Since the 2010 midterm elections, public employee unions have been in the crosshairs in states with Republican governors and/or Republican-dominated legislatures, including in Florida. The conservative think tank ALEC – the American Legislative Exchange Council – has pitched its extensive menu of ready-to-introduce union-busting and privatization bills around the country. As a result, the same legislation has been cropping up in state legislature after state legislature: bills to gut or completely eliminate collective bargaining rights for public sector workers; bills to cut pension benefits; bills to defund and privatize public services, including education; bills to make it more difficult for unions to collect their members’ dues or for them to collect voluntary political action fund contributions. And then there’s the creative array of bills to make it harder for the poor and minority voters to cast their ballots. ALEC’s members include corporations, foundations, and think tanks as well as individual state legislators. The infamous billionaire Koch brothers fund ALEC. (For more on ALEC, see the recent article by University of Wisconsin faculty Julie Underwood and Julie F. Mead.)
You’ve seen what pages of the ALEC playbook the Florida legislature has taken so far. But other states have been even faster in eroding public workers’ rights. Wisconsin has severely limited what unions can bargain and requires annual certification of unions by a majority of the entire bargaining unit. (How many state legislators won their seats by getting 51% of the votes of all eligible voters in their districts?) Alabama, Arizona, North Carolina, and Wisconsin have ended public employee unions’ ability to use payroll deduction to collect members’ dues. In 2011, 25 states, including Florida, passed pension legislation that rolled back benefits for public employees, by increasing employee contributions and/or the period used to calculate the final average salary upon which benefits are based, and/or the minimum length of service or age requirements to be able to collect full benefits.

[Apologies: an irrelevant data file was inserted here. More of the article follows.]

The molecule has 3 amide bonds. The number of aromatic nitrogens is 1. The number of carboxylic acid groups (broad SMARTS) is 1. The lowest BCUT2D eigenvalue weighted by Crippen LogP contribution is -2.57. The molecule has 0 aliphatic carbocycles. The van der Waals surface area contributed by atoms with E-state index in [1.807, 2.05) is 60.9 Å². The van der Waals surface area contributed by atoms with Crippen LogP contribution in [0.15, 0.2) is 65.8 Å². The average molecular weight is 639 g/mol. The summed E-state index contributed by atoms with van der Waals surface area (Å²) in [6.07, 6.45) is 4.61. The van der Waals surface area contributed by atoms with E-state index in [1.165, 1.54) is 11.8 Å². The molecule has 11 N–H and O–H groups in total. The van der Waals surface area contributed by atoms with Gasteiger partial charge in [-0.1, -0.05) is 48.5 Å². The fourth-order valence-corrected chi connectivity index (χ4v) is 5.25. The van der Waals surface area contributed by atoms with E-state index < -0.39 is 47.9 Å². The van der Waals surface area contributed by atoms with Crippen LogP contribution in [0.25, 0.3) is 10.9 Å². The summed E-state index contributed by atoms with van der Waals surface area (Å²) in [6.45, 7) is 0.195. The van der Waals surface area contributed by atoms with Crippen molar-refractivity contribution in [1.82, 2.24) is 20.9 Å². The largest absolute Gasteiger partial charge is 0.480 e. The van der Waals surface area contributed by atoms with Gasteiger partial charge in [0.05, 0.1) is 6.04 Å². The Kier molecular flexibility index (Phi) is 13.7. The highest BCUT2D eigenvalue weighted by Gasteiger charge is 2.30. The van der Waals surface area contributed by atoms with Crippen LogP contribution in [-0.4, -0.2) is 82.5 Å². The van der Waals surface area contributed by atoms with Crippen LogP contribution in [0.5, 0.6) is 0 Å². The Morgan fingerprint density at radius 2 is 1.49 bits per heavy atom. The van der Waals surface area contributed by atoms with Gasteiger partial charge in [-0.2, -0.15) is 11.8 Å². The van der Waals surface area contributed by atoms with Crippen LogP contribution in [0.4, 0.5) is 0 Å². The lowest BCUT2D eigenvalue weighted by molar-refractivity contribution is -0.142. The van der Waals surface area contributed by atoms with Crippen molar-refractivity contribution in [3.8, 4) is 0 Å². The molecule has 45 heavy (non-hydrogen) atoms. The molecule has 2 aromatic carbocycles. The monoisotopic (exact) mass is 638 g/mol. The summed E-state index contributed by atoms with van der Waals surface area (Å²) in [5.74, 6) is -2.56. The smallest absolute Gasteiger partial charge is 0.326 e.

But public employees and their unions – including UFF’s state affiliate, the Florida Education Association (FEA), and your national union partners, NEA and the American Federation of Teachers (AFT) – along with the general public are fighting back in powerful coalitions. Wisconsin governor Scott Walker is now facing a recall election as a result of his successful union-busting agenda during his first year in office. In Ohio, Governor John Kasich and the Republican majority in the legislature were rebuffed last November by an overwhelming repeal of a comprehensive anti-collective bargaining law that would have, among other things, completely outlawed higher education faculty unions. Unions, including FEA, are filing and winning lawsuits to challenge the constitutionality of these anti-worker laws. We are mobilizing to stop harmful bills (check out www.educationvotes.nea.org), and we are organizing in 2012 to elect candidates – including those who are union members – at every level of government who will protect public education and the rights of public employees. If you’re not already a member, join UFF and contribute to the UFF PAC. If you are a member and not active, get involved in the union. What’s at stake? Your contract, your rights, and the quality of your university and the education you can provide your students.
By Valerie Wilk, Higher Education Organizer, National Education Association